You Crazy? Patterns with CSS Gradients

This post is intellectually inspired by Lea Verou's work with layered gradients and patterns.

Whether you’re just getting your feet wet with CSS Gradients or you’re a seasoned gradient expert, you’ve come to the right place. We want to introduce you to something a little wild, a little fun, and only a little bit complicated – patterns with CSS gradients! We know, we know. We seem nuts but hear us out. CSS patterns aren’t as crazy challenging as you may think. Check out why we think gradient patterns are awesome, how they can benefit you and your site, and even a few examples and tutorials with some of our favorite patterns.

Let’s Talk About the Why

You know all the good reasons for using gradients in your design – they’re visually appealing, pretty trendy, and all-in-all, make for a great website look. Using a gradient pattern does a lot of the same things, but they can offer you a few exceptional advantages, too. First off, CSS gradient patterns are super, super lightweight, meaning they aren’t a huge file size and won’t bog down your site with slow loading speeds. It’s also incredibly easy to control with code. This can mean a lot of different things, but mostly, we mean that it’s easy to manipulate and customize. Want to animate it? No problem! How about scale the size and change the colors? Easy. You can also do things like dynamically change patterns on the scroll (a trick we think is pretty cool).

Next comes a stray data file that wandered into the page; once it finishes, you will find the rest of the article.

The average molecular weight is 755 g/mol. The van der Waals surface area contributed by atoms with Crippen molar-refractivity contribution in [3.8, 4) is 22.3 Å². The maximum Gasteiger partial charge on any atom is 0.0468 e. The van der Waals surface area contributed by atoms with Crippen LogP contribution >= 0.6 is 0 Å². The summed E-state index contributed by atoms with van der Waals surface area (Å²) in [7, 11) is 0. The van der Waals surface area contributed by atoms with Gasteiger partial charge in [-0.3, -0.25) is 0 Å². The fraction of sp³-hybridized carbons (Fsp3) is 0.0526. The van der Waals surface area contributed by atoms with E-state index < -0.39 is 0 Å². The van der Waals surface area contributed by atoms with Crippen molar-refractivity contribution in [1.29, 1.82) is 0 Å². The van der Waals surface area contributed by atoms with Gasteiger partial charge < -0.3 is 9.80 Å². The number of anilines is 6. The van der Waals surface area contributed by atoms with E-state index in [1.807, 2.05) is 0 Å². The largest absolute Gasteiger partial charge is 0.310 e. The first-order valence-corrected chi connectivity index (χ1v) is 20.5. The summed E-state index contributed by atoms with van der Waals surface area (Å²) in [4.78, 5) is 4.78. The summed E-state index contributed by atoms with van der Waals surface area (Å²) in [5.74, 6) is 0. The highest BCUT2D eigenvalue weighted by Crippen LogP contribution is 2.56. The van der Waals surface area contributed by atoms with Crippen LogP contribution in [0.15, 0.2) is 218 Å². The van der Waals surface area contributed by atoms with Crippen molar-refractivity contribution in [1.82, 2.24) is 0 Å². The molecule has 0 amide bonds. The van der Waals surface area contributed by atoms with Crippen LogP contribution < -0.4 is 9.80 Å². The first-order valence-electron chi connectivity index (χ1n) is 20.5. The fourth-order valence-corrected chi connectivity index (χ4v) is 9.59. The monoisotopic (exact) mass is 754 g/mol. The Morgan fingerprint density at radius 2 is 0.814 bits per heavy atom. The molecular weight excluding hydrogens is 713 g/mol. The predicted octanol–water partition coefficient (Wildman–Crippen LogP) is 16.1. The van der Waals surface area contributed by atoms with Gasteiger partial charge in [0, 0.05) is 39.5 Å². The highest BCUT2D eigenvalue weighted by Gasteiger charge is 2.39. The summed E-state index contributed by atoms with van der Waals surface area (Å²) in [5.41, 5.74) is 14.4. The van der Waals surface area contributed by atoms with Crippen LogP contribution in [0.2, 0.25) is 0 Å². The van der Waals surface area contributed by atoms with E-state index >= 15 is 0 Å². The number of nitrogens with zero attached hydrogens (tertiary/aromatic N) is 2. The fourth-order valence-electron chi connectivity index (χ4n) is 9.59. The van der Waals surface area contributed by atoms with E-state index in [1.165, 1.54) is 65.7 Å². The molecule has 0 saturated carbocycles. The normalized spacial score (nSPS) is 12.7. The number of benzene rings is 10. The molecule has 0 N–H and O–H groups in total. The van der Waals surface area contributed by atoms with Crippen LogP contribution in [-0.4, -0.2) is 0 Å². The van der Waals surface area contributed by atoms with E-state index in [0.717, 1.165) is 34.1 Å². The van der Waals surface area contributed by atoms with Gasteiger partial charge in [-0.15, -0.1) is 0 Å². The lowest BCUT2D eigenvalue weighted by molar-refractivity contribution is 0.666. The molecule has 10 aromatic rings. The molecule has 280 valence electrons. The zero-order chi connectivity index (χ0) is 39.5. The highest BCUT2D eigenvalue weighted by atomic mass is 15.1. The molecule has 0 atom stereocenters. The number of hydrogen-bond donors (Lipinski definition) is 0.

More than that, using CSS gradient patterns on your site will keep everything in the family – by that, we mean you won’t have to manage multiple files. Everything is there in CSS! It’s also easy to overlap and create multiple layers of CSS gradients. Stack them on top of each other for a unique, cool look!

Types of Patterns

Let’s get to the real reason we’re all here – the patterns. You have so many options when it comes to CSS gradients, but we want to break down a few of the basics we love. We’ll start with some simple ones and move gradually toward more complicated patterns. There are endless ways to create patterns with gradients, and we’re sure you’ll figure out some of the more complicated, exciting ones on your own!

For learning purposes, though, we’ve added just a few of our own. Essentially, we’ve divided out some of our favorite patterns into sections based on difficulty. Let’s talk a little bit about each.

Simple Patterns

For those of you just starting out on CSS patterns, this might be good practice. These will require the least amount of manipulating and will typically be the easiest to understand. A good example of this type of patter is a parallel pattern, or rather, stripes!


Ah, the parallel pattern, or, even more simply put, stripes. The parallel pattern can be developed in two ways. First, you can choose to create a parallel CSS gradient pattern with the skills we learned in the article about repeating linear gradients. Or, you can try something a little different using a linear-gradient. The syntax for this parallel gradient pattern looks like this:

background-color: #00ccd6;
background-image: linear-gradient(90deg, transparent 50%,
  rgba(255,255,255,.5) 50%);
background-size: 50px 50px;

Intermediate Patterns